Freshly harvested garlic curing.

Freshly harvested garlic curing.

1. Sliced thin and eaten raw. Toss them in a salad or eat them on their own with a drizzle of good olive oil and a sprinkling of sea salt.

2. Made into fritters. This is a great way to get kids to eat their kohlrabi! Shred the vegetable and mix with an egg and a few tablespoons of flour. Heat oil or butter in a flat skillet, drop on small mounds, and flatten slightly with the back of your spatula. Turn after a few minutes, and serve when both sides are crispy.

3. In soup. Try kohlrabi pureed in a soup with mild spices so that sweet kohlrabi flavor can really shine through. I like it with curry.

4. Roasted. When roasted in the oven, the outside of the kohlrabi caramelizes, and the flavor sweetens and mellows. You can slice the kohlrabi thin for toasted “chips” or cube it.

5. Steamed. Throw steamed kohlrabi into frittatas, stir-fries, and pasta dishes.

CSA pick-list

Carrots! – Enjoy!
Cabbage- Enjoy! A great time for slaw! Lettuce- Enjoy!
Green Beans- Enjoy!
Scallions- Enjoy!
Zucchini- Enjoy!
Cucumber- Enjoy!
Kohlrabi- I love them sliced thinly with a dash of salt.
Parsley- A great addition of many dishes, parsley has more vitamin C than Oranges.

A young indigo apple tomato in the field

A young indigo apple tomato in the field

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We Are What We Eat – Field Notes Volume 1 | Number 19 October 10, 2013

Field Notes
Volume 1 | Number 19 October 10, 2013

HARMONY FARM AT OWL CREEK FARM

By Patsy Harman

As a GYN provider, I see patients everyday that have a variety of health problems. Not just the garden variety(no pun intended) yeast infections, painful monthlies and breast lumps youÂ’d expect a womenÂ’s nurse practitioner might see, but more serious conditions like high blood pressure, elevated cholesterol, diabetes, arthritis, irritable bowel syndrome, depression, anxiety and insomnia.
Most of these women have primary care providers who are prescribing the appropriate medication, but the women are discouraged. They donÂ’t want to be on so many pills; they still feel lousy and they arenÂ’t getting any better. The problem is that while they decry the need for the capsules and tablets, they have no other approach to their aliments.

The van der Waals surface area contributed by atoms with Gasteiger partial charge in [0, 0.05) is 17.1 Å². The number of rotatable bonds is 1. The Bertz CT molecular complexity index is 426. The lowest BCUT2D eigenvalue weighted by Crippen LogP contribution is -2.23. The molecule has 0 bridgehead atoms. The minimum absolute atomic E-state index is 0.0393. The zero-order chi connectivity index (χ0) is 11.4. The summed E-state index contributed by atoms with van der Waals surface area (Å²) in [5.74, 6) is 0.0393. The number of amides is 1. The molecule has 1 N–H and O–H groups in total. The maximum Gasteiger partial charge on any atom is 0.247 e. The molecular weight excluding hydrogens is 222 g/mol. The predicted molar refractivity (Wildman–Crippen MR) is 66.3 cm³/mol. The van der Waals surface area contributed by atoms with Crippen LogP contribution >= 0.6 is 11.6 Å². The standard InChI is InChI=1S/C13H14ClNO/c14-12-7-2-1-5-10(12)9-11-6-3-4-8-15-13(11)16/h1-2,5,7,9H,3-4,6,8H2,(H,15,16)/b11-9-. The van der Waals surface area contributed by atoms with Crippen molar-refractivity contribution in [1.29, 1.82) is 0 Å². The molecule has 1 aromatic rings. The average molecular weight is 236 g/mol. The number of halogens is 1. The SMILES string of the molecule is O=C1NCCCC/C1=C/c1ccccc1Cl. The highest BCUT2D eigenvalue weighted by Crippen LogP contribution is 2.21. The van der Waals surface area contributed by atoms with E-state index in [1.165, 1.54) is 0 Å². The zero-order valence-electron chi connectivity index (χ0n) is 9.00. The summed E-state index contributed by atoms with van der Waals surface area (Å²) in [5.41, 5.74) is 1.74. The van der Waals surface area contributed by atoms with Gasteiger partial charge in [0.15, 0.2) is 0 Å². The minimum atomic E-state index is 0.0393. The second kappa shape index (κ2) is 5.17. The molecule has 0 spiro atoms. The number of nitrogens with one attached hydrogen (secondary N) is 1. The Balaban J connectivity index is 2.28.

Certainly there are genetic factors occasionally involved. Some people, no matter how much they exercise or how perfectly they eat have dangerously high cholesterol. Their father died of a heart attack at 45 and they need the pills if they want to make it to old age, but thatÂ’s not the case with the rest of us.

Baby Purple Carrot!

Baby Purple Carrot!

Though I talk to every patient who is over or underweight (not many of those) about diet and exercise and what they can do better, I only recently started talking to people about the quality of their food or where it comes from.
?As a way into the conversation, I tell them that IÂ’ve been eating more veggies this year and loving them. I tell them that the colors of the food often indicate something about the health benefits and that by buying local chemical free fruits and veggies you can enjoy your food more.
So you and my patients wonÂ’t think IÂ’m too pure, IÂ’ll admit that I, like the rest of America, canÂ’t resist a sweet, creamy, starchy treat. If thereÂ’s chocolate or caramel in it, thatÂ’s even better, but the question is, do we need everything that is available to us on the grocery shelves? Rows and rows and rows of processed foods, breakfast cereals, pasta dishes out of the box, puddings, cakes, and 20 variations on the Pop-Tarts? No.
Interestingly, as part of this conversation about diet and exercise, when I ask my patients what they think they could do better, this is what I hear over and over. “Eat more fruits and vegetables and cut out the fast food.” It’s almost universal. People know what to do, but they don’t do it. So why not?

Pea Shoots reaching for the Sky

Pea Shoots reaching for the Sky

Maybe it’s because as a kid, “Eat your vegetables,” was our mother’s mantra, but the veggies just weren’t that good. “When I was a girl,” I tell my patients. “I don’t remember loving carrots or greens or even tomatoes. I ate them because I was told too. Now it’s different, to eat a carrot that’s just been picked is a treat. To eat fresh greens grown in healthy soil is better than dessert!” Some of the women might roll their eyes, but when I encourage them to treat themselves by making a trip to the Farmers Market or investing in a subscription to a CSA, I hope they will think about it.

Everyone wants to live well and be happy and healthy, right? To get off the medicines and feel strong? But as Americans we have to think differently. We are what we eat, thatÂ’s the old mantra, and no matter what ails you, friend, good food can help.
Be Well- Patsy Harman

CSA pick-list
Peppers- Green, Red, or Orange Bell plus a few hot peppers.
Baby Spinach – Enjoy!
Baby Arugula – Mild. Great as a salad green.
Scallions-Enjoy!
Sugar Snap Peas – Enjoy!
Kale- Red Russian Variety
Eggplant- Th e plast eggplant of the season! Some of you all love it, so I am giving it another week. If you still want more please ask.
Parsley- Did you know it has more vit C
than oranges? ItÂ’s super food, I love to simply eat it as a snack.
Enjoy- Farmer Sky

Mustards and arugula ready for harvest

Mustards and arugula ready for harvest